The benefits were clear – at one year, low-risk surgical patients who received TAVR had roughly half the one-year risks of stroke, mortality and rehospitalization compared to those who underwent the much more invasive open-heart route. As opposed to days in the hospital and weeks or months of recovery, patients are eating right after the 45-minute procedure, walking around within hours, and often discharged the following day. Three days after his procedure, John Plageman was back at work.
“My recovery consisted of not lifting anything heavy for a month, and I couldn’t drive for a week,” he says. “That’s incredible. You go through this, and you’re thinking the worst about being in the hospital for two weeks, and I’m out in a day and a half.”
Emory continues to be a TAVR trailblazer through a multi-disciplinary approach to patient care that involves cardiologists, surgeons, imaging specialists and nurse practitioners or physician assistants. Emory has performed more TAVR procedures than any hospital in Georgia, including 650 last year and more than 3,000 since 2007.
“If you can figure out how to do this less invasively, the patients do better,” says Dr. Babaliaros. “In fact, that’s what they want. They want to get the procedure done and get home. Less invasive techniques, robotic techniques, and transcatheter techniques have really taken off as the technology has grown. Now we can do this, whereas before it was all a fantasy.”
Breaking a Barrier
For Plageman, who underwent his procedure in October 2019, TAVR has been the gateway back to a normal quality of life. Looking back, he realizes even his skin had taken on a pallor due to insufficient oxygen flow. He’s able to resume his regular walks, which he had been forced to eliminate due to shortness of breath. He’s looking forward to his annual hunting trip to Wyoming, which he had to cancel last year on the advice of doctors.
Although TAVR is used to repair aortic valves, Dr. Babaliaros says researchers are working on similar approaches for mitral and tricuspid valves, which are trickier, he notes, because of their location between heart chambers that are actively beating. Transcatheter valve replacement has also solved a lot of problems for younger patients with congenital heart disease, specifically pulmonary valve disease.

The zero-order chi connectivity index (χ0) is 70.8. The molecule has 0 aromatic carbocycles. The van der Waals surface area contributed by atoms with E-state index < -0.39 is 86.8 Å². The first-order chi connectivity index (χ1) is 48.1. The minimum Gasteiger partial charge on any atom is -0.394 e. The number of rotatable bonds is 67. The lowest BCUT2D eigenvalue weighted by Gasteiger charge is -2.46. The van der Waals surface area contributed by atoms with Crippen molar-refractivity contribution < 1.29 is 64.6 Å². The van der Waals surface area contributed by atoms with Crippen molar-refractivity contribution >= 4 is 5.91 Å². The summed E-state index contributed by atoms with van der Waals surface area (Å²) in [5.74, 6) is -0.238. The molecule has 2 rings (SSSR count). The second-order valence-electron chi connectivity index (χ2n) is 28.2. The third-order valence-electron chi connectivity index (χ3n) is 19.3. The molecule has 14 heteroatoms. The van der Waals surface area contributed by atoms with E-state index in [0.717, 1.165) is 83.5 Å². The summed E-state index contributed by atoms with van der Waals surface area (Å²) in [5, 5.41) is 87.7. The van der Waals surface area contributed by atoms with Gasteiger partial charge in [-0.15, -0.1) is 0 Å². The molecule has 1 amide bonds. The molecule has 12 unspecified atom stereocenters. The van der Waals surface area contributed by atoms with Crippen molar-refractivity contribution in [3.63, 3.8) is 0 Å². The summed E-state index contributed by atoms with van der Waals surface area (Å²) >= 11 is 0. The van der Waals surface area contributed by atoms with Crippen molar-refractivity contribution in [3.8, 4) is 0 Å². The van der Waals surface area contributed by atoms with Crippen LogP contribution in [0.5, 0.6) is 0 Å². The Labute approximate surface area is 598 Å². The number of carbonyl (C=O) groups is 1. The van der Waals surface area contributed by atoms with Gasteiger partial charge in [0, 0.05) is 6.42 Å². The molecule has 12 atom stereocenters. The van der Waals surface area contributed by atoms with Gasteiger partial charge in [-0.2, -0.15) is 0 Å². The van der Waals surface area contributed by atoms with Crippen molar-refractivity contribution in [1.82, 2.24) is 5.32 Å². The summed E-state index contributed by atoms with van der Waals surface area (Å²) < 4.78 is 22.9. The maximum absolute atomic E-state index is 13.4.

“TAVR has broken a barrier for us,” says Dr. Babaliaros. Thanks to Emory research, and the research of major academic centers around the U.S., a treatment once reserved for the frail and elderly is now saving and bettering the lives of a much broader patient base. Just ask John Plageman, who’s still amazed he was up and walking the floor with his IV bag just hours after undergoing the procedure.
“The feeling was amazing,” he says. “I couldn’t believe that I’d just had heart surgery.”
Comprehensive Heart and Vascular Care
If you or a loved one has a cardiovascular concern involving the heart, arteries or veins, you will want to consult with doctors who are at the top of their fields – physicians who are sought-after experts, highly skilled, and leading the way to new and better methods of treating heart disease.
Emory Heart & Vascular Center brings together more than 175 physicians, offering comprehensive medical and surgical treatments for the full range of heart and vascular conditions. The Center includes 18 specialized programs in cardiology, cardiac surgery, vascular surgery and cardiovascular imaging.
We see patients at six hospitals with more than 23 community locations. Depending on your need, we can see you as early as the next day.
For more information or to find a provider near you, call 404-778-7777.